View Full Version : Superior colliculus and emotional self regulation?


mildadhd
01-02-15, 02:20 PM
The optic tectum is one of the fundamental components of the vertebrate brain, existing across the full range of species from hagfish to human.[21] (See the brain article for background.) Some aspects of the structure are very consistent, including a structure composed of a number of layers, with a dense input from the optic tracts to the superficial layers and another strong input conveying somatosensory input to deeper layers. Other aspects are highly variable, such as the total number of layers (from 3 in the African lungfish to 15 in the goldfish[22]), and the number of different types of cells (from 2 in the lungfish to 27 in the house sparrow[22]). In hagfish, lamprey, and shark it is a relatively small structure, but in teleost fish it is greatly expanded, in some cases becoming the largest structure in the brain. (See the adjoining drawing of a codfish brain.) In amphibians, reptiles, and especially birds it is also a very significant component, but in mammals it is dwarfed by the massive expansion of the cerebral cortex.[22]


In snakes that can detect infrared radiation, such as pythons and pit vipers, the initial neural input is through the trigeminal nerve instead of the optic tract. The rest of the processing is similar to that of the visual sense and, thus, involves the optic tectum.[23]

http://en.m.wikipedia.org/wiki/Superior_colliculus


Fascinating.

I wonder why the optic tectum is smaller in humans and why the neocortex is bigger in humans, and other factors involved?

Kunga Dorji introduced me the terms superior colliculus in the past.

But I wasn't ready to take on the depth of the information.

This year I would like to learn about the Superior colliculus and ADHD more in depth.

Insights appreciated.



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meadd823
01-03-15, 03:17 PM
to make room for the cereberal cortex, instead of simply reacting on stimuli in "social predators" a group human are a part of it doe snot pay evolutionary speaking for us to simply react to any and all stimuli without processing it first - There are of coarse exceptions to the rule and humans can and do react instinctively to some things but not every thing lest we end up eating or harming members of our our "pack" for which we depend upon for our own survival.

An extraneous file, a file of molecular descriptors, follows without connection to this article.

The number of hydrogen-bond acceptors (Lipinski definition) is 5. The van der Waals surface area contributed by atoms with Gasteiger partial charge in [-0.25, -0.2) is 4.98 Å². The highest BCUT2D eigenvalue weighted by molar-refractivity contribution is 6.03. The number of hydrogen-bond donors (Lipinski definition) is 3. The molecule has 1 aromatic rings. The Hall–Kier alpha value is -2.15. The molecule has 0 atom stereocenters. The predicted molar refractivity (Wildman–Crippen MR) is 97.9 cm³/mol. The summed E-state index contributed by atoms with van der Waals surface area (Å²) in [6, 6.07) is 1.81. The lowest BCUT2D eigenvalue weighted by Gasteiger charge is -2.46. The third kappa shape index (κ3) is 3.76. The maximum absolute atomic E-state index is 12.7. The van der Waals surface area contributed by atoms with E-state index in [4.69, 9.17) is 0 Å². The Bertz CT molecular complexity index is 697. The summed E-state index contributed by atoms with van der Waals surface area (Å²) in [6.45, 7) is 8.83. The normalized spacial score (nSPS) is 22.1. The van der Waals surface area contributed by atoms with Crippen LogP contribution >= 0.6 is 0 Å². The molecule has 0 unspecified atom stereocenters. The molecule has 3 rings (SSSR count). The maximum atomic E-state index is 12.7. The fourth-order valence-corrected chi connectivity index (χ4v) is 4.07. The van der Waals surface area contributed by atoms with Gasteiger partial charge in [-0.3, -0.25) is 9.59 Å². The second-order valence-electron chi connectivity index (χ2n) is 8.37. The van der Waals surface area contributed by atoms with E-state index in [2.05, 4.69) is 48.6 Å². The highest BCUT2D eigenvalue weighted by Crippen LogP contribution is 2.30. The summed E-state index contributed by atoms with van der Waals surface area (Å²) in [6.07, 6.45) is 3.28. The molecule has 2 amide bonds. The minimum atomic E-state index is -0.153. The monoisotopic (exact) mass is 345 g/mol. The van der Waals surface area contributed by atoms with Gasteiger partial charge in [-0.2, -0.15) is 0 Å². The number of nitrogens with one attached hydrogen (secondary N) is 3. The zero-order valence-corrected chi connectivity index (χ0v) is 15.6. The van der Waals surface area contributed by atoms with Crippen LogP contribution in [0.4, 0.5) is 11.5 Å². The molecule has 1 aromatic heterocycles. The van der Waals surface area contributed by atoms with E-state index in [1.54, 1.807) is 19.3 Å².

As lone hunters humans suck when compared to other animals. We are slow awkward but we do mange to have endurance like few other species on earth - What we do have going for us is use of weapons and communication without those things we are just another meal and not a very challenging one at that. The cerebral cortex is where things like communication processing ect ect occur

Cerebral Cortex Function (http://www.buzzle.com/articles/cerebral-cortex-function.html)

meadd823
01-03-15, 03:19 PM
When looking to the scientific reasoning behind why is this that and that this looking at in in the light of species survival minus any emotional attachment one may have often provides at the very least some possible explanations

mildadhd
01-04-15, 12:20 PM
Sorry I don't understand?

Emotional attachment is the corner stone of human psychology.

Tertiary Neocortical processing is very important but would be useless without primary processing and secondary processing.

Why not consider the whole brain working and developing together?




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mildadhd
01-04-15, 02:04 PM
to make room for the cereberal cortex, instead of simply reacting on stimuli in "social predators" a group human are a part of it doe snot pay evolutionary speaking for us to simply react to any and all stimuli without processing it first - There are of coarse exceptions to the rule and humans can and do react instinctively to some things but not every thing lest we end up eating or harming members of our our "pack" for which we depend upon for our own survival.

As lone hunters humans suck when compared to other animals. We are slow awkward but we do mange to have endurance like few other species on earth - What we do have going for us is use of weapons and communication without those things we are just another meal and not a very challenging one at that. The cerebral cortex is where things like communication processing ect ect occur

Cerebral Cortex Function (http://www.buzzle.com/articles/cerebral-cortex-function.html)

Change but not complete change in sensory input?

Separate brain systems involved may also have more than one job?

It seems to help to compare the brains and bodies similarities and differences, with the animals lives.




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